Last week, my daughter and I went back to New Jersey for Ann’s funeral. I know it wasn’t the best time to travel. We drove to limit our contact with others. We stocked the car with Clorox wipes, Lysol spray, paper towels and other assorted items to keep ourselves disinfected, safe, and healthy.
We stayed at a hotel, waved housekeeping, and left only to visit with Ann’s family and get take-out. We practiced social distancing, although, admittedly it was impossible to stand six feet away from friends who just lost their precious daughter. I hoped the benefit of hugs outweighed the risk.
The funeral home requested that mourners be limited to 10 at a time in hour blocks. Only about 30 people were able to attend the wake. The church service was limited to less than 50 people – staggered in the pews, maintaining a social distance.
While I was in New Jersey I got out for a couple solo runs. I ran on the old routes so familiar I could run them with my eyes closed. The same roads and paths I ran in the days and weeks following my mother’s death and my husband’s death. And now again thinking about Ann and everything going on in the world. There was something very comforting in being there; more opportunity for the mind to wonder. I meditated. I thought about how much I missed visiting with friends, while also feeling home-sick for Chicago.
We had come in too-close contact with a few people, and we were in Bergen County, a suburb of New York City. I knew as soon as we got there that we would need to self-quarantine when we got back. That would mean staying at my daughter’s apartment, not seeing Kurt or my dog, Enzo, for three weeks, maybe longer.
We left New Jersey at 4am Sunday with the goal of making it back to Chicago before Best Friends closed. They had my daughter’s cat, Reggie. We were hoping to get everyone home and secure that night. There was practically no one on the road. We made it with time to spare.
Kurt was concerned about us coming back on Sunday, since Illinois was going on lockdown effective Saturday evening at 5pm. We were fine and I’m glad we took the extra day to decompress after the funeral. We didn’t come in contact with anyone new. There were a fair amount of people out in Chicago that afternoon, although seeming very cooperative, maintaining the six feet of separation.
Since the second day of my new job I’ve been working from home. I am grateful for that because it gave me the flexibility to pick up and leave when my daughter needed to be with her friend’s family. Technology is giving us an opportunity to stay connected with co-workers, professors, family and friends. I will admit since the first time since I logged-off permanently on New Year’s Eve, I am missing Facebook. I have been trying to stay connected with the most important people in my life through text, phone calls, and FaceTime. My sister in Ireland also set up a family chat in What’sApp (yes, I know it’s owned by FaceBook).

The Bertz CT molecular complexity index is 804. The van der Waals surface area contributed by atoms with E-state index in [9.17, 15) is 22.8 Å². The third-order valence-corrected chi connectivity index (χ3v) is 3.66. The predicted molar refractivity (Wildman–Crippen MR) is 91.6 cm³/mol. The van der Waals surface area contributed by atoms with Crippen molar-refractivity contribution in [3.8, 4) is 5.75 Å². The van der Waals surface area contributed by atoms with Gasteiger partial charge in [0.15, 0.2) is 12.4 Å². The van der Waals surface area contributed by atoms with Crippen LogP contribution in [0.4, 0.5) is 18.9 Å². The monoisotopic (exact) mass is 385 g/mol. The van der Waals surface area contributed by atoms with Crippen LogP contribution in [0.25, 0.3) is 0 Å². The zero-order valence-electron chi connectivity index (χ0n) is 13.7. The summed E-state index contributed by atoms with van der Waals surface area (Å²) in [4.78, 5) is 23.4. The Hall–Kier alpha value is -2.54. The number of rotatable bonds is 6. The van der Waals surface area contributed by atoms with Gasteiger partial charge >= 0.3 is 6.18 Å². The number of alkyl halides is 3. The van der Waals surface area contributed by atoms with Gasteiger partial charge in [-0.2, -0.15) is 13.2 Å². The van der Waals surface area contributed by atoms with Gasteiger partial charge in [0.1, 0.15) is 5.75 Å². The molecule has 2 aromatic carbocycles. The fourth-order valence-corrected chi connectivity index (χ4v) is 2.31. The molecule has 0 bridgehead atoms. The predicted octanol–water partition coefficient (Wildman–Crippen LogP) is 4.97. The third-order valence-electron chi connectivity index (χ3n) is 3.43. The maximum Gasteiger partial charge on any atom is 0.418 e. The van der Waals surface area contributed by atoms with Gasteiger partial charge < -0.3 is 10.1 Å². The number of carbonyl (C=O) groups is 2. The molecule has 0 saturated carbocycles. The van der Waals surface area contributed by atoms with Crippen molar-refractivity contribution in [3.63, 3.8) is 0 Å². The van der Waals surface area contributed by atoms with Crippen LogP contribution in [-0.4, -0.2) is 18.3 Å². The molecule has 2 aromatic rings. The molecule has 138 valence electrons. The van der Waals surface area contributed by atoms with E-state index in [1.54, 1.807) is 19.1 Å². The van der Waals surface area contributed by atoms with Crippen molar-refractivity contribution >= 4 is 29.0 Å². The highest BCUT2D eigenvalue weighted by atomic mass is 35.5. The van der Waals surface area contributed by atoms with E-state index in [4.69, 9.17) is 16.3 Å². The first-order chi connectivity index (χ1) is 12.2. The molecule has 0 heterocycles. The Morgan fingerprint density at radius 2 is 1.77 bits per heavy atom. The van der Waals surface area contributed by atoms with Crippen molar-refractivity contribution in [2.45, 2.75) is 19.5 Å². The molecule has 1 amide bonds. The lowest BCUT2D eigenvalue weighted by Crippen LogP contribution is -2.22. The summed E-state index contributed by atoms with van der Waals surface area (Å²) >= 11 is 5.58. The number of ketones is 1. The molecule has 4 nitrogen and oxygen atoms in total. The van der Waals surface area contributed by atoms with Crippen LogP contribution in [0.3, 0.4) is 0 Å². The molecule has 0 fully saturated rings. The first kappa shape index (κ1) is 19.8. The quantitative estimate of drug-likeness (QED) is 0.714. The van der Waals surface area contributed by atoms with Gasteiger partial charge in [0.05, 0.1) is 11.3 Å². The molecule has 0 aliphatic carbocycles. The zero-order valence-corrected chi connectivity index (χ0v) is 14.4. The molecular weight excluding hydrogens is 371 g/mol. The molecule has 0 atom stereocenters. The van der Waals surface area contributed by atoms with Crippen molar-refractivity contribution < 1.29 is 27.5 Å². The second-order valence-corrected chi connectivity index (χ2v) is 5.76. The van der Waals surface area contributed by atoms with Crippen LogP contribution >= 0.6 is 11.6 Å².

On Tuesday, my daughter and I spent what should be our last day out for a while. We proceeded cautiously and carefully, avoiding others and disinfecting as we went. We drove to Vernon Hills where Kurt left some of my things in the garage and I could grab Enzo and get him to a grooming appointment. He was overdo and would be a big bunch of matting if we waited this out. I was grateful the groomer at Best Friends was still working.
We bought groceries at Trader Joe’s, a few more necessities at Walgreen’s, and finally take-out from our favorite sushi place before getting Enzo home to keep Kurt company while we all wait this out. I’m now 30 miles away, back at my daughter’s apartment (where I used to live) in Lakeview. We have provisions that will allow us to stay isolated for a few weeks.
I will still go out to run. It’s always been my go-to for maintaining sanity, and I’m not giving it up unless it’s banned. Kurt and I used to be experts at going weeks without seeing one another. Living together for the last six months has made us weak. And maybe some of that is because the world has become a very uncertain place.
I remain optimistic and hopeful. And did I mention I’ll still be running?